In an interview with The Athletic’s Ken Rosenthal, West — considered high-risk for contracting the virus at age 67 — said “I don’t believe in my heart that all these deaths have been from the coronavirus. I believe it may have contributed to some of the deaths.”

“The one thing I've learned in this role that I have now and talking to guys — everybody's got different views on things in life,” Ross said. “There's a lot going on and some people, they take things more serious than others — it's no different than other topics in life.”

Over 130,000 Americans have died from the coronavirus, according to The New York Times. Nearly 3 million people have been infected, and the country has seen recent case spikes in states home to Major League Baseball, including Florida, Texas, Arizona and Georgia.

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MLB has instituted numerous health and safety protocols this season, such as testing players and staff every other day, no spitting and social distancing from opponents before and after games. But teams have already experienced delays in getting their testing results, the type of “hiccup,” as Cubs third baseman Kris Bryant said, that cannot happen for the league’s plan to work.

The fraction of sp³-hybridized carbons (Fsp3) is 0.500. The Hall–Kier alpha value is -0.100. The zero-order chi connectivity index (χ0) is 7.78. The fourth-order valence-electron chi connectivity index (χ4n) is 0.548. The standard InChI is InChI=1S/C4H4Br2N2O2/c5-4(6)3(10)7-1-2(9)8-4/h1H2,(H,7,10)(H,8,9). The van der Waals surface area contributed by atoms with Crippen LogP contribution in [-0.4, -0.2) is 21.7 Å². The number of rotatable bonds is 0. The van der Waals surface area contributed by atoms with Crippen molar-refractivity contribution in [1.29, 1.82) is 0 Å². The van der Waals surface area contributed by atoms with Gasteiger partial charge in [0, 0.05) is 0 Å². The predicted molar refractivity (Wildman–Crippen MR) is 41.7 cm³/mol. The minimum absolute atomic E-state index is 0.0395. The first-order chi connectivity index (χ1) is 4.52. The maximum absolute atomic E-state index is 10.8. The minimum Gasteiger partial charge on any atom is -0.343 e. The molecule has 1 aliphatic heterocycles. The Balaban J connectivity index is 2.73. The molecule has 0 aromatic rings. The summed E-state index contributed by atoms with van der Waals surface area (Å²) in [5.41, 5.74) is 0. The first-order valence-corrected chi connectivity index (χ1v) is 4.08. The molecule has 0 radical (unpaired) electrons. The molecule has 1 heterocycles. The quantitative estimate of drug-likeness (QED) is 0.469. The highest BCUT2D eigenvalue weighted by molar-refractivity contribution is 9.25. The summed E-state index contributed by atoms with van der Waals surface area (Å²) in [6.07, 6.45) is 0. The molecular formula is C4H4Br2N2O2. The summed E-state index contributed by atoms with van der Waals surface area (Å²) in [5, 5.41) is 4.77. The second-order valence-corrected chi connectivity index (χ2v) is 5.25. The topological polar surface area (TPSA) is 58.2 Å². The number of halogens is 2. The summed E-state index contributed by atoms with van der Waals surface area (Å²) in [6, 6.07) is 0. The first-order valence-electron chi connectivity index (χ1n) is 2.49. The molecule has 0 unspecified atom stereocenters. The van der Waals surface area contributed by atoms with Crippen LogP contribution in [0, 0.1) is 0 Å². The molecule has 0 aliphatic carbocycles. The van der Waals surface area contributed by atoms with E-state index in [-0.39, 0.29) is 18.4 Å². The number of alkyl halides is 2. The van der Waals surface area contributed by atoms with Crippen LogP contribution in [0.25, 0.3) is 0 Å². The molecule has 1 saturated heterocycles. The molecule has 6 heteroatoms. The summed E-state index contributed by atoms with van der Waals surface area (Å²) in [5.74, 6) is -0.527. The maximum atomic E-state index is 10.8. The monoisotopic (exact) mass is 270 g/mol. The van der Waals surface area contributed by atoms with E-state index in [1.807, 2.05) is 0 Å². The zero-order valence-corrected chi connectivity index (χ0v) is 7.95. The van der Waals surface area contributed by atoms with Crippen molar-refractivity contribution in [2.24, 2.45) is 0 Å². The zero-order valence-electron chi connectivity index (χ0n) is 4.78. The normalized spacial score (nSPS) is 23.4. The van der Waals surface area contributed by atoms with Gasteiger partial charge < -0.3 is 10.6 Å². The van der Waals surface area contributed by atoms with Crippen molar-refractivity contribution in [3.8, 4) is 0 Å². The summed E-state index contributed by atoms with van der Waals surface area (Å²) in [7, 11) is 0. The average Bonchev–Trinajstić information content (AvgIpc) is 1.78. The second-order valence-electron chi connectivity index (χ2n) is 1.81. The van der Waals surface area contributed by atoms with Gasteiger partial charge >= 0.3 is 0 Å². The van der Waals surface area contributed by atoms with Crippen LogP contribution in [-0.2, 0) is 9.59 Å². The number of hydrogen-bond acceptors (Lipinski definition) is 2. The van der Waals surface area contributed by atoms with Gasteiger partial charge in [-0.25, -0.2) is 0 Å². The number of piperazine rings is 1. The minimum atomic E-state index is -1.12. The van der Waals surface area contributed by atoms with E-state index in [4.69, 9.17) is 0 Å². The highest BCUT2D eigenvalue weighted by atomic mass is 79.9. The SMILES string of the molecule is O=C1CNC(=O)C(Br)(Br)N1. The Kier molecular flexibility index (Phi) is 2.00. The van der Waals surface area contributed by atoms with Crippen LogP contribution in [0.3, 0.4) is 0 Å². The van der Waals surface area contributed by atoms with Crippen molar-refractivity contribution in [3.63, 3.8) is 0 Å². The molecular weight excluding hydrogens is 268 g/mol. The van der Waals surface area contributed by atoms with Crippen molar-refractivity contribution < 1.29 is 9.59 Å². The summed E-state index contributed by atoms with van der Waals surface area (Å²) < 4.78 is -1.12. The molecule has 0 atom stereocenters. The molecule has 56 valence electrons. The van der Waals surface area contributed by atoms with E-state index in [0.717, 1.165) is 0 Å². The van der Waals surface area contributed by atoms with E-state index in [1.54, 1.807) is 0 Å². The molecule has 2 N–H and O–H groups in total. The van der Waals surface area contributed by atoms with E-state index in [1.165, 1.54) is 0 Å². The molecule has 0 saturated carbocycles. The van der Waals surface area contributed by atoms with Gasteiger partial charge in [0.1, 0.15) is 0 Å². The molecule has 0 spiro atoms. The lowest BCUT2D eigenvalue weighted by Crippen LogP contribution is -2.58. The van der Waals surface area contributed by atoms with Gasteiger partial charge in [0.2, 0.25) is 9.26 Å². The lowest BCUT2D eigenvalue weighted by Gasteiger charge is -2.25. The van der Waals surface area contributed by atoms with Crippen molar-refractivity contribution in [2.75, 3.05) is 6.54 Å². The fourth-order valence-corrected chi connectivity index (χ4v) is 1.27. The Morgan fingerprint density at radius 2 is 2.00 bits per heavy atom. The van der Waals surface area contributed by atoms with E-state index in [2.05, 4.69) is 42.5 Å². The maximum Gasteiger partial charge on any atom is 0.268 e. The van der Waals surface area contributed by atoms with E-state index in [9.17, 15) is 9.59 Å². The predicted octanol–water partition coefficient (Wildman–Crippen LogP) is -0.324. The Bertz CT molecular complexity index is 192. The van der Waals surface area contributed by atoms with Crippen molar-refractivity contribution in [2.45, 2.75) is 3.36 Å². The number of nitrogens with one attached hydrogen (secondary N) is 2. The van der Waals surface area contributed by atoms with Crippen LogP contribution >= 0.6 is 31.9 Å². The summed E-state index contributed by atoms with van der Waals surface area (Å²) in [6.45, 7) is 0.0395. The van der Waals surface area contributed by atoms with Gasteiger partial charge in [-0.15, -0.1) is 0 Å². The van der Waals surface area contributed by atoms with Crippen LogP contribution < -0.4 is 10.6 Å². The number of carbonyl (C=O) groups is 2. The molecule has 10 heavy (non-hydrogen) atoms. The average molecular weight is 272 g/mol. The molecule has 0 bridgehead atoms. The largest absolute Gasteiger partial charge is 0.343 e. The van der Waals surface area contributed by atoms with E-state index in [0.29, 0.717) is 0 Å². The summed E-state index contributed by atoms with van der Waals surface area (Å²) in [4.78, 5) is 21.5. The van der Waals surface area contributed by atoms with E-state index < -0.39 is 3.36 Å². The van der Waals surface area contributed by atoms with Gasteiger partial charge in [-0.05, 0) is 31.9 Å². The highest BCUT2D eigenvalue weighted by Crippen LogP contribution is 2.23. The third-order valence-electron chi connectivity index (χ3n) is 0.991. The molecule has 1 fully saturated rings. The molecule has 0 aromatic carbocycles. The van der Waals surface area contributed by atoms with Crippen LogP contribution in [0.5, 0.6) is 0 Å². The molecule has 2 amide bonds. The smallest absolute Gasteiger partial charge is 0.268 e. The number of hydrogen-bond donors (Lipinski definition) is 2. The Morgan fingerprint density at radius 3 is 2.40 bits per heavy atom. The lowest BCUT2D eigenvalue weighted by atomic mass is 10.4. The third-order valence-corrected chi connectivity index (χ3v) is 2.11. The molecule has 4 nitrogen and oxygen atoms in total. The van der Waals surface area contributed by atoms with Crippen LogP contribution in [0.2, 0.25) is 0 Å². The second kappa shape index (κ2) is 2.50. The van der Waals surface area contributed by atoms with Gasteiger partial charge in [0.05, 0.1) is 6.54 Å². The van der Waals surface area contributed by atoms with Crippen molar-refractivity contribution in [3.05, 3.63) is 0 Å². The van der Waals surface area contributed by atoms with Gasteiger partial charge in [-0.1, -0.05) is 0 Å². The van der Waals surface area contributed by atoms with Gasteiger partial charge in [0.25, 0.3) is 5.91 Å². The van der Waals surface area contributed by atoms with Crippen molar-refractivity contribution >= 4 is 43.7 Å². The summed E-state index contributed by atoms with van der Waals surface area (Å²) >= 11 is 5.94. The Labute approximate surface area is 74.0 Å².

MORE: Kris Bryant chimes in on testing concerns: 'We've got a big hill to climb'

The Cubs pushed back Tuesday's workouts because of a delay in getting their results from Sunday's tests. West's comments suggest that those involved in this season do not come from the same line of thinking.